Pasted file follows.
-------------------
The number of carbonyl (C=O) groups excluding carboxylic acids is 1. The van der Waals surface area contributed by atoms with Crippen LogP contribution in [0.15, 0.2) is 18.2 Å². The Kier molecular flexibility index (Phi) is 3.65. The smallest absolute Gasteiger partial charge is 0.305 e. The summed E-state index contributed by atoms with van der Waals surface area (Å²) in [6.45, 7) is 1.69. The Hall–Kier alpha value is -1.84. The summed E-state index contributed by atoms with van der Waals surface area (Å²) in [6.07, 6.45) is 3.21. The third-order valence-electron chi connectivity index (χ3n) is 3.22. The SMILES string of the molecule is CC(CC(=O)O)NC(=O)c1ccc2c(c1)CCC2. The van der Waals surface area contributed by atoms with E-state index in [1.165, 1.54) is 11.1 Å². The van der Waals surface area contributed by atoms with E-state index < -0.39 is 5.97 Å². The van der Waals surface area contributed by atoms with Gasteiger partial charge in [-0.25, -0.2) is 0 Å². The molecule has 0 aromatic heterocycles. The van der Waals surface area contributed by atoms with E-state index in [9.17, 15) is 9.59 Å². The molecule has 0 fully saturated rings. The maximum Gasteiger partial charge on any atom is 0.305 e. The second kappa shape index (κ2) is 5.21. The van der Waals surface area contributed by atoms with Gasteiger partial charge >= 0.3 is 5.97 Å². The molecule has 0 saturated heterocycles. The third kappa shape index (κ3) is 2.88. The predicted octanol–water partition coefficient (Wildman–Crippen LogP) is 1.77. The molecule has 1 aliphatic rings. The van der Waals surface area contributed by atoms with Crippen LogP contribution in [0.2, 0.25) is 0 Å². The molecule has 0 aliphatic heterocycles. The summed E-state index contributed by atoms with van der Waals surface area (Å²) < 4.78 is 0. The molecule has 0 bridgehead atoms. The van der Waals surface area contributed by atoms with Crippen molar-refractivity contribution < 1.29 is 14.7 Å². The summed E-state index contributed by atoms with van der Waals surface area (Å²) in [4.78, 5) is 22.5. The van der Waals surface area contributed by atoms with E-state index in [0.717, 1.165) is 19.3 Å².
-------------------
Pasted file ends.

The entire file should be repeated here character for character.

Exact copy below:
The number of carbonyl (C=O) groups excluding carboxylic acids is 1. The van der Waals surface area contributed by atoms with Crippen LogP contribution in [0.15, 0.2) is 18.2 Å². The Kier molecular flexibility index (Phi) is 3.65. The smallest absolute Gasteiger partial charge is 0.305 e. The summed E-state index contributed by atoms with van der Waals surface area (Å²) in [6.45, 7) is 1.69. The Hall–Kier alpha value is -1.84. The summed E-state index contributed by atoms with van der Waals surface area (Å²) in [6.07, 6.45) is 3.21. The third-order valence-electron chi connectivity index (χ3n) is 3.22. The SMILES string of the molecule is CC(CC(=O)O)NC(=O)c1ccc2c(c1)CCC2. The van der Waals surface area contributed by atoms with E-state index in [1.165, 1.54) is 11.1 Å². The van der Waals surface area contributed by atoms with E-state index < -0.39 is 5.97 Å². The van der Waals surface area contributed by atoms with Gasteiger partial charge in [-0.25, -0.2) is 0 Å². The molecule has 0 aromatic heterocycles. The van der Waals surface area contributed by atoms with E-state index in [9.17, 15) is 9.59 Å². The molecule has 0 fully saturated rings. The maximum Gasteiger partial charge on any atom is 0.305 e. The second kappa shape index (κ2) is 5.21. The van der Waals surface area contributed by atoms with Gasteiger partial charge >= 0.3 is 5.97 Å². The molecule has 0 saturated heterocycles. The third kappa shape index (κ3) is 2.88. The predicted octanol–water partition coefficient (Wildman–Crippen LogP) is 1.77. The molecule has 1 aliphatic rings. The van der Waals surface area contributed by atoms with Crippen LogP contribution in [0.2, 0.25) is 0 Å². The molecule has 0 aliphatic heterocycles. The summed E-state index contributed by atoms with van der Waals surface area (Å²) < 4.78 is 0. The molecule has 0 bridgehead atoms. The van der Waals surface area contributed by atoms with Crippen molar-refractivity contribution < 1.29 is 14.7 Å². The summed E-state index contributed by atoms with van der Waals surface area (Å²) in [4.78, 5) is 22.5. The van der Waals surface area contributed by atoms with E-state index in [0.717, 1.165) is 19.3 Å².